NEW YORK (Reuters Health) – An analysis of trial data suggests that perioperative use of the antiepileptic agent gabapentin, now used for chronic pain conditions, can reduce pain and opioid use following abdominal hysterectomy and spinal surgery.
In recent years, more and more trials have surfaced supporting the use of gabapentin for postoperative analgesia, note Dr. Ole Mathiesen and colleagues in the July issue of BMC Anesthesiology. Prior meta-analyses looking at this topic have pooled data from studies of very different surgical procedures, so it was difficult to gauge the benefit in a particular surgical setting. By contrast, the primary focus of the present review was on two procedures: abdominal hysterectomy and spinal surgery.
For their investigation, Dr. Mathiesen and colleagues from Copenhagen University Hospital in Glostrup, Denmark, searched MEDLINE and other databases for trials comparing gabapentin with placebo for postoperative pain relief. A total of 23 studies, which included 1529 patients, were identified, the report indicates.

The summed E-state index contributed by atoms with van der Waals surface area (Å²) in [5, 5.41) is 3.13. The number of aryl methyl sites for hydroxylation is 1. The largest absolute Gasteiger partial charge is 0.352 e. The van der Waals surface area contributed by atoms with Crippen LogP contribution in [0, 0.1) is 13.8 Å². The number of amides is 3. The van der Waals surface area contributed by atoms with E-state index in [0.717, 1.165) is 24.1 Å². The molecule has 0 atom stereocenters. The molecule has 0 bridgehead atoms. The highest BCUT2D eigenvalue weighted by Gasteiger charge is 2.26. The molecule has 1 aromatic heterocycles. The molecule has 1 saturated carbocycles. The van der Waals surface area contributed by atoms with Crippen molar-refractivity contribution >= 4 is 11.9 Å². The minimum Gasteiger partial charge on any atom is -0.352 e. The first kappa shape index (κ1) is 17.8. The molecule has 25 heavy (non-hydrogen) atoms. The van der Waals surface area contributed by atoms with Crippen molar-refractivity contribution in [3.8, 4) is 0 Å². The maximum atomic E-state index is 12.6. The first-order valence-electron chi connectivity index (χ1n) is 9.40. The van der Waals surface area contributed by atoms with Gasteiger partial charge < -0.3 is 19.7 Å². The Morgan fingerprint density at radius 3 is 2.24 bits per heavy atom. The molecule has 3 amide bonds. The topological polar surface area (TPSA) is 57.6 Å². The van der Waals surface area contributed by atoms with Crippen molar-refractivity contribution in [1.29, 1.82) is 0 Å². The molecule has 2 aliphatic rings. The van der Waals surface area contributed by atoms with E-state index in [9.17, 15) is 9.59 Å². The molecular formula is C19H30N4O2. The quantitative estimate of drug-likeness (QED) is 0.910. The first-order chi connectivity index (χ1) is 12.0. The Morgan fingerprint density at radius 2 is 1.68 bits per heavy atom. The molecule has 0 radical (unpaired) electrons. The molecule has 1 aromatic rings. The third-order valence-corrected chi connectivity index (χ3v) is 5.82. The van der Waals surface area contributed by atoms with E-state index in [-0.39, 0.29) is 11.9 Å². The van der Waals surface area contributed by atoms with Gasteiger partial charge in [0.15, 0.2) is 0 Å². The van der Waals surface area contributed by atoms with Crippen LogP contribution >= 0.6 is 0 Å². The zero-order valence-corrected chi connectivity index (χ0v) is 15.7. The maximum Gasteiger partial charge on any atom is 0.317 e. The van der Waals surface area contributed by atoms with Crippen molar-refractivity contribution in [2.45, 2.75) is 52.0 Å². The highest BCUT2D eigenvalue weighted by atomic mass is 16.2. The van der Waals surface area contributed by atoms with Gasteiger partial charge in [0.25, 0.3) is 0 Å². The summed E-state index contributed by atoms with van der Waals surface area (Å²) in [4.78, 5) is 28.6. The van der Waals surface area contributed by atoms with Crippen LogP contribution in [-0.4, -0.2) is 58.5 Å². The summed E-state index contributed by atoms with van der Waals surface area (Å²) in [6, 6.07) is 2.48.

Sixteen of the studies included data on postoperative opioid requirements. In 12 of these studies, gabapentin use was associated with a significant reduction in opioid use.
Analysis of data from five trials on abdominal hysterectomy showed a reduction in morphine use and improvements in early pain scores at rest and during activity with gabapentin use. Similar findings were seen in four trials looking at the effects of the drug after spinal surgery.
There was also evidence that gabapentin reduced the nausea seen after abdominal hysterectomy, the authors state.
"Future trials in this area should include gabapentin as part of a multimodal postoperative treatment strategy, with focus on both acute and chronic pain states. Pain score during mobilization is mandatory, and the effect of gabapentin on postoperative delirium needs further exploration," the team concludes.
BMC Anesthesiology 2007;7.